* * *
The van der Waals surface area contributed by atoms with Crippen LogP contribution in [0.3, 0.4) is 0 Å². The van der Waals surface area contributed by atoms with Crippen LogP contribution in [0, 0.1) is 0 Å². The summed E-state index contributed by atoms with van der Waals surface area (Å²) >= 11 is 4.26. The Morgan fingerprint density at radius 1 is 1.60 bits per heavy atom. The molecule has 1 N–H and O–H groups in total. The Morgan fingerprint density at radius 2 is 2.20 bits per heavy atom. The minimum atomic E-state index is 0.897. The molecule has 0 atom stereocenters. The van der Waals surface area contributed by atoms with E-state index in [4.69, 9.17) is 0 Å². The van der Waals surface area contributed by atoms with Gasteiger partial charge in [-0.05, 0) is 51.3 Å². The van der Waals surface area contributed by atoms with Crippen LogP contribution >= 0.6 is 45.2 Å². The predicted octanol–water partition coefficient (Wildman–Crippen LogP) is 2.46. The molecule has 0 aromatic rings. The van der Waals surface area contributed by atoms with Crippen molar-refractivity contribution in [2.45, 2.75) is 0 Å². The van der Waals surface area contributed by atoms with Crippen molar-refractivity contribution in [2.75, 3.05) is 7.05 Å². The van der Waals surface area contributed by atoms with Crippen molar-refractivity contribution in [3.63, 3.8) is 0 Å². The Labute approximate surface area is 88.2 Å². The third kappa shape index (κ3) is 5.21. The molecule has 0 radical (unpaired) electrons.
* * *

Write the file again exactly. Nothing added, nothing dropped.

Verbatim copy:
The van der Waals surface area contributed by atoms with Crippen LogP contribution in [0.3, 0.4) is 0 Å². The van der Waals surface area contributed by atoms with Crippen LogP contribution in [0, 0.1) is 0 Å². The summed E-state index contributed by atoms with van der Waals surface area (Å²) >= 11 is 4.26. The Morgan fingerprint density at radius 1 is 1.60 bits per heavy atom. The molecule has 1 N–H and O–H groups in total. The Morgan fingerprint density at radius 2 is 2.20 bits per heavy atom. The minimum atomic E-state index is 0.897. The molecule has 0 atom stereocenters. The van der Waals surface area contributed by atoms with E-state index in [4.69, 9.17) is 0 Å². The van der Waals surface area contributed by atoms with Gasteiger partial charge in [-0.05, 0) is 51.3 Å². The van der Waals surface area contributed by atoms with Crippen LogP contribution >= 0.6 is 45.2 Å². The predicted octanol–water partition coefficient (Wildman–Crippen LogP) is 2.46. The molecule has 0 aromatic rings. The van der Waals surface area contributed by atoms with Crippen molar-refractivity contribution in [2.45, 2.75) is 0 Å². The van der Waals surface area contributed by atoms with Crippen molar-refractivity contribution in [2.75, 3.05) is 7.05 Å². The van der Waals surface area contributed by atoms with Crippen molar-refractivity contribution in [3.63, 3.8) is 0 Å². The Labute approximate surface area is 88.2 Å². The third kappa shape index (κ3) is 5.21. The molecule has 0 radical (unpaired) electrons.